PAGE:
Sub-theme 19: Organizing Identities: From the Mundane to the Surprising

Christine Coupland
Loughborough University, United Kingdom
Leanne Cutcher
University of Sydney, Australia
Andrew D. Brown
University of Bath, United Kingdom

Call for Papers

Organizations can be both sites for the surprising and the mundane. Organizational routines can provide a sense of security and biographical continuity (Knights & Willmott, 1999). On the other hand, organizational change can require individuals to revise and reconstruct self-stories and repertories of behaviours (Ibarra and Barbulescu, 2010). Whether surprising or routine, processes of organizing are enabled and constrained by identity practices and processes (Brown & Coupland, 2015). Identities are embedded in context, shaping and shaped by the places in which they are enacted (Cutcher, 2014). Identity work is also temporal work; it takes place in the present but individuals draw also on discursive resources from their remembered past and future projected selves (Brown, 2015).
Bodies can also surprise. There can be a disconnect between what we want to do and what our bodies will allow us to do. As we age we can be surprised by the body that looks back at us in the mirror. There are times when we realise the way that we see ourselves is not how others see us. These ‘critical moments’ (Obodaru, 2012) remind us of the embodied nature of identity. By exploring the corporeality of lived experience, feminist and queer theorists point to the limitations of discursive approaches to identity, highlighting its performative aspects (Butler, 2004). From this perspective, identities are dramaturgical performances of the self, for both the self and other audiences (Down & Reveley, 2009; Goffman, 1959). These relational aspects of identity work highlight the role of both the symbolic and material in identity formation and maintenance (Hardy & Thomas, 2015); to which others have added that such processes have also a psychodynamic dimension (Driver, 2015; Fraher & Gabriel, 2014).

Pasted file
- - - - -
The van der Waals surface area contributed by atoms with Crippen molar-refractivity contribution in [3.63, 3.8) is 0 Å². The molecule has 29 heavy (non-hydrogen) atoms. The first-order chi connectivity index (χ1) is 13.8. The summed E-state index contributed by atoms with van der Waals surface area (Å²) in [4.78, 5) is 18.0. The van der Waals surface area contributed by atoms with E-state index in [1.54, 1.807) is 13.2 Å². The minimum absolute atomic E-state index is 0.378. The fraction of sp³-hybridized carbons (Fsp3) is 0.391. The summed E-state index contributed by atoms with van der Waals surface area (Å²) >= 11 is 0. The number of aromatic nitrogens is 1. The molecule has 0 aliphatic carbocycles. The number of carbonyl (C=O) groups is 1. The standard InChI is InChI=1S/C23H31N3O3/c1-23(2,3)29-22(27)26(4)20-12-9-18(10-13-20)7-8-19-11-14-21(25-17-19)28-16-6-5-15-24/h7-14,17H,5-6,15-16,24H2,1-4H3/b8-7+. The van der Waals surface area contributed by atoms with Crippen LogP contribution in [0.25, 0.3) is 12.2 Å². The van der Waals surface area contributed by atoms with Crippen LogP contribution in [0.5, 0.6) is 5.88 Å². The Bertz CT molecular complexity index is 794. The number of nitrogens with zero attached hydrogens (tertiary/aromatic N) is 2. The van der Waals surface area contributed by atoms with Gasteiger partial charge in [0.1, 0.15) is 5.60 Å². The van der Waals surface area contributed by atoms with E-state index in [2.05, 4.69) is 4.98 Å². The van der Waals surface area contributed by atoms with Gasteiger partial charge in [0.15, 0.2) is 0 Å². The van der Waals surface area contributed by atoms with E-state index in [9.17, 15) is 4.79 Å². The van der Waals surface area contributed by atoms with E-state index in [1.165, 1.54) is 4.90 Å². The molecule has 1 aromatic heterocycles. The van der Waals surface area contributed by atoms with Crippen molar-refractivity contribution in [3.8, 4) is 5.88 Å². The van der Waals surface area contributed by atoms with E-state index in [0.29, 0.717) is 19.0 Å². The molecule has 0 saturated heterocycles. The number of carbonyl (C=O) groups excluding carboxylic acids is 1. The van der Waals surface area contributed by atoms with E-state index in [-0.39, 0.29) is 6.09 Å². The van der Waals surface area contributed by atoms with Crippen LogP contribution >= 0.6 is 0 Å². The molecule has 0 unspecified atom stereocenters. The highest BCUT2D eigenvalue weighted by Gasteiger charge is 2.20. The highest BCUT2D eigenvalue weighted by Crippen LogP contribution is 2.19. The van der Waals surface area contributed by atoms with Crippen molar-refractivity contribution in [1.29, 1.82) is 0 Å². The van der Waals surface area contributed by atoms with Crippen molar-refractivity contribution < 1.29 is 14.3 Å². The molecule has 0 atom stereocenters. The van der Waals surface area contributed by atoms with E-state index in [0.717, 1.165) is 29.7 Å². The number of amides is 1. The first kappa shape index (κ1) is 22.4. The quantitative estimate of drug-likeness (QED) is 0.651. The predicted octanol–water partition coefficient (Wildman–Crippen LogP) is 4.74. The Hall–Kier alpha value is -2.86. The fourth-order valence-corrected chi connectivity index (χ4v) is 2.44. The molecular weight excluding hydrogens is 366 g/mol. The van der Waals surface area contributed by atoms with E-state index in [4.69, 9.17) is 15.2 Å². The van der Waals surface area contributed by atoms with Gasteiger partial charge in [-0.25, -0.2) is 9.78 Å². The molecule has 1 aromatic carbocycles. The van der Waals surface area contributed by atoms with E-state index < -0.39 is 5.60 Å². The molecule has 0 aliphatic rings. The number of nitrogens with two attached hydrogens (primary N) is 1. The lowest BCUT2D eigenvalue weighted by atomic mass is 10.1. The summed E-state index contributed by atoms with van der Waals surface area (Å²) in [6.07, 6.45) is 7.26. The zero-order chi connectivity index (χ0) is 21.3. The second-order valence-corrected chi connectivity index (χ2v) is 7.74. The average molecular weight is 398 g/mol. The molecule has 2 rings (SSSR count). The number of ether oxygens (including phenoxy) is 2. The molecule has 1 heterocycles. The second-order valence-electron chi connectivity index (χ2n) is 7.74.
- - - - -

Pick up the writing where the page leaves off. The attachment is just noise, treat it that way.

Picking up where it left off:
In this sub-theme, we want to develop our understanding of the constructed, relational and situational characteristics of identity practices and processes (Coupland & Brown, 2012). We are particularly interested in papers that explore the entanglement of the discursive, material and symbolic. In keeping with the theme of the Colloquium, we seek papers that reflect on ‘surprise’ and its opposite ‘mundaneness’ and their implications for identity practices, processes and outcomes.
We invite papers that, inter alia, explore:

  • Identity and organizing. Ongoing identity work is woven into the very fabric of organizing (McInnes & Corlett, 2012). How do organizations facilitate, control or hinder identity work? How do individual-collective processes of identification impact on organizing? How do organizational actors reflexively acknowledge the disciplinary processes of organizing?

  • Spatio-temporal identity work. Identity work takes place in time and space. What are the interrelationships between time, space and identity? How do time and space enable or constrain identity work?

  • Embodiment, materiality and identity. How do identity categories such as age, race, sexuality and gender intersect? How do bodies demonstrate the material limits of identity work? What roles do material artefacts and other symbols play in identity work?

  • Psychodynamics and identity. How can the unconscious aspects of identities be researched? What can a focus on the unconscious contribute to our understanding of identities and identity construction processes?

  • Identity outcomes. What are the political and material outcomes of discursive identity work? How can identity work help individuals cope with change, resist constraints and manage stigmatization? What are the implications of identity clashes and conflicts for individual and collective well-being?